- I tested the 2023 Honda HR-V, the newest version of Honda’s smallest SUV.
- Its stylish looks and roomy interior stand out, but it’s slow acceleration is a pain point.
- The top-of-the-line HR-V EX-L that Honda lent me came out to $30,590, including a destination fee.
Honda has given its HR-V a radical redesign for the 2023 model year, injecting some extra size and sophistication into its smallest SUV.
But the popular compact SUV segment is more packed than ever. Everybody from Toyota to Hyundai to Chevrolet is vying for the money in your wallet.
The second-generation HR-V delivers modern looks and an attractive interior, but its wimpy highway performance drags it down.
Pro: Stylish inside and out
The new HR-V dumps its predecessor’s stubby proportions and quirks in favor of a smooth, modern, and ultimately more high-end look. The 2023 model looks more like a full-grown SUV than a wannabe.
It’s attractive inside, too, featuring lots of soft surfaces and a handsome honeycomb pattern (made of actual metal) running down its dash. One nice touch: There’s a pass-through in the center console that gives both the driver and passenger access to a phone-storage spot and USB port.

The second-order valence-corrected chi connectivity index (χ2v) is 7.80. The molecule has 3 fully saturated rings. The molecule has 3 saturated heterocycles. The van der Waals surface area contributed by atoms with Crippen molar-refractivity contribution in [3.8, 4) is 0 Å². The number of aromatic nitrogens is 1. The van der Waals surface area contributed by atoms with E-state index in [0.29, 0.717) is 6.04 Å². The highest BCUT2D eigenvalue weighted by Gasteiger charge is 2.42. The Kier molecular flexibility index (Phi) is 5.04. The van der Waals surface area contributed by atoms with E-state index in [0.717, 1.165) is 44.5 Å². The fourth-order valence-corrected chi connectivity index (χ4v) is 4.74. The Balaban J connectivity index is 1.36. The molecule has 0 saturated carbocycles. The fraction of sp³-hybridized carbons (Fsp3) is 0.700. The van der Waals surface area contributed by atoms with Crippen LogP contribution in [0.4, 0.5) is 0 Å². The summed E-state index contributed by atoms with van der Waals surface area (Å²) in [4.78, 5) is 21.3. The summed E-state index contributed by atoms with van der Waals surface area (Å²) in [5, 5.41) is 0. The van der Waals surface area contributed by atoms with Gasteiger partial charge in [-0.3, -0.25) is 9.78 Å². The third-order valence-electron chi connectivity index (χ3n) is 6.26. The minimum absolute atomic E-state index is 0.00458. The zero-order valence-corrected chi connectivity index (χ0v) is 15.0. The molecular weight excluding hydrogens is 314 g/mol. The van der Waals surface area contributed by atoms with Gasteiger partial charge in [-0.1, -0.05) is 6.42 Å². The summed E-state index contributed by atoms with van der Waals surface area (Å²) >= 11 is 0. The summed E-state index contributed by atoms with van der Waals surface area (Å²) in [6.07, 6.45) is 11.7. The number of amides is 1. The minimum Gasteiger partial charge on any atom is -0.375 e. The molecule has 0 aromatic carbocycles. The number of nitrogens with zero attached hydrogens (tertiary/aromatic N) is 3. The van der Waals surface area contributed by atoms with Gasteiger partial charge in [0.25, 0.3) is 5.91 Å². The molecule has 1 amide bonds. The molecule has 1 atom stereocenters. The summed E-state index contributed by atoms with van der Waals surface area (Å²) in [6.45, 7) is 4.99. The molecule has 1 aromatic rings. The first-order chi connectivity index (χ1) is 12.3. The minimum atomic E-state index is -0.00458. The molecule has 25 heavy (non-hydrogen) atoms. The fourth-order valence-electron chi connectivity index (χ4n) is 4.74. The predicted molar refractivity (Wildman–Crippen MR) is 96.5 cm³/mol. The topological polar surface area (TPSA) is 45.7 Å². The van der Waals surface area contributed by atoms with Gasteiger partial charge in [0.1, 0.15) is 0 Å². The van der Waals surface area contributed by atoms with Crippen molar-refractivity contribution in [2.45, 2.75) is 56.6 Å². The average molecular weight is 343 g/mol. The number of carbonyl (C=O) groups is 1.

The cabin of the top-trim EX-L model I tested (which came out to just over $30,000) had upscale appointments like heated leather seats, an upgraded 9-inch touchscreen, and a wireless phone charger.
Con: Sluggish on the highway
To be sure, nobody is buying a small SUV for its zero-to-60-mph time. Still, it’s worth noting that the HR-V is somewhat sluggish at high speeds. Stomp the gas to make a pass at 60 mph, and the HR-V will do a lot of groaning and not too much accelerating.
All HR-Vs are powered by a 158-horsepower, four-cylinder engine.
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Pro: Roomy interior
The new HR-V shares a chassis with the Civic sedan rather than the pint-sized Fit hatchback (which has been canceled in the US). It’s now substantially longer and wider, and that means a roomier back seat.
With the driver’s seat in its natural position for me (at around six feet tall), I was able to fit in the back seat just fine. And I found all the HR-V’s seats decently comfortable.
Con: No more Magic Seat
The old HR-V (and Fit) had clever flip-up seat bottoms that let owners stow big and tall items on the floor of the back seat. The new model lacks that feature but has rear seats that fold completely flat for bulkier cargo.
Pro: Generous safety features and driver aids
All HR-Vs come with ample safety and driver-assistance tech as part of the Honda Sensing suite. It includes road-departure mitigation, lane departure warning, and adaptive cruise control. All but the base model come with blind-spot monitoring as well.